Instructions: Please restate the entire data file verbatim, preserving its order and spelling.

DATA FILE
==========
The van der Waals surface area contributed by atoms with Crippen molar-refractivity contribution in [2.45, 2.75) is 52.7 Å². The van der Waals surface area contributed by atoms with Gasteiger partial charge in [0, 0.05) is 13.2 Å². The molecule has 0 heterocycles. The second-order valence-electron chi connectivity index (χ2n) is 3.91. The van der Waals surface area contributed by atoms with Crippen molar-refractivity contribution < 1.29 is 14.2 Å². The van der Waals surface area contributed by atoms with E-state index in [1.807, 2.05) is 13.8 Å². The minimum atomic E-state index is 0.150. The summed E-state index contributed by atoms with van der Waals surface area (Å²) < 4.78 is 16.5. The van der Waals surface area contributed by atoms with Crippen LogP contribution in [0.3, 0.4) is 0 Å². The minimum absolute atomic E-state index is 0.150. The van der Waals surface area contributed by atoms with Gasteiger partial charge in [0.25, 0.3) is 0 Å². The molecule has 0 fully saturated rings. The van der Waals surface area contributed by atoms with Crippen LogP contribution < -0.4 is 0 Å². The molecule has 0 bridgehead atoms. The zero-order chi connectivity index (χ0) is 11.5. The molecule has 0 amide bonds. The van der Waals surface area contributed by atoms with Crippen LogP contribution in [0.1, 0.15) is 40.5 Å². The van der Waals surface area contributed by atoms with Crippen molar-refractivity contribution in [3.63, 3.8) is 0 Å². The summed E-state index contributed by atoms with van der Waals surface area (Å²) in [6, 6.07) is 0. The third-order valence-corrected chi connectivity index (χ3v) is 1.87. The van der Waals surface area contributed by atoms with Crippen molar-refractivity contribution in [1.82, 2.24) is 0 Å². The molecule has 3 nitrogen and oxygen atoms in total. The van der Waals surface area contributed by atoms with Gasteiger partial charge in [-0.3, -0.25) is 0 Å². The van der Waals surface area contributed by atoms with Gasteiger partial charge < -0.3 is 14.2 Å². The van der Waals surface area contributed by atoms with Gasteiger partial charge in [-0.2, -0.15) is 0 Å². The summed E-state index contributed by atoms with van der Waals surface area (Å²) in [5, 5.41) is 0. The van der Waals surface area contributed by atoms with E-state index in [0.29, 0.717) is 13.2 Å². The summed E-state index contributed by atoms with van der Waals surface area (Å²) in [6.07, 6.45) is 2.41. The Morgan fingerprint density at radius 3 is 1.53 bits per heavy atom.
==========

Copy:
The van der Waals surface area contributed by atoms with Crippen molar-refractivity contribution in [2.45, 2.75) is 52.7 Å². The van der Waals surface area contributed by atoms with Gasteiger partial charge in [0, 0.05) is 13.2 Å². The molecule has 0 heterocycles. The second-order valence-electron chi connectivity index (χ2n) is 3.91. The van der Waals surface area contributed by atoms with Crippen molar-refractivity contribution < 1.29 is 14.2 Å². The van der Waals surface area contributed by atoms with E-state index in [1.807, 2.05) is 13.8 Å². The minimum atomic E-state index is 0.150. The summed E-state index contributed by atoms with van der Waals surface area (Å²) < 4.78 is 16.5. The van der Waals surface area contributed by atoms with Crippen LogP contribution in [0.3, 0.4) is 0 Å². The minimum absolute atomic E-state index is 0.150. The van der Waals surface area contributed by atoms with Gasteiger partial charge in [0.25, 0.3) is 0 Å². The molecule has 0 fully saturated rings. The van der Waals surface area contributed by atoms with Crippen LogP contribution < -0.4 is 0 Å². The molecule has 0 bridgehead atoms. The zero-order chi connectivity index (χ0) is 11.5. The molecule has 0 amide bonds. The van der Waals surface area contributed by atoms with Crippen LogP contribution in [0.1, 0.15) is 40.5 Å². The van der Waals surface area contributed by atoms with Crippen molar-refractivity contribution in [3.63, 3.8) is 0 Å². The summed E-state index contributed by atoms with van der Waals surface area (Å²) in [6, 6.07) is 0. The third-order valence-corrected chi connectivity index (χ3v) is 1.87. The van der Waals surface area contributed by atoms with Crippen molar-refractivity contribution in [1.82, 2.24) is 0 Å². The molecule has 3 nitrogen and oxygen atoms in total. The van der Waals surface area contributed by atoms with Gasteiger partial charge in [-0.3, -0.25) is 0 Å². The van der Waals surface area contributed by atoms with Gasteiger partial charge < -0.3 is 14.2 Å². The van der Waals surface area contributed by atoms with Gasteiger partial charge in [-0.2, -0.15) is 0 Å². The summed E-state index contributed by atoms with van der Waals surface area (Å²) in [5, 5.41) is 0. The van der Waals surface area contributed by atoms with E-state index in [0.29, 0.717) is 13.2 Å². The summed E-state index contributed by atoms with van der Waals surface area (Å²) in [6.07, 6.45) is 2.41. The Morgan fingerprint density at radius 3 is 1.53 bits per heavy atom.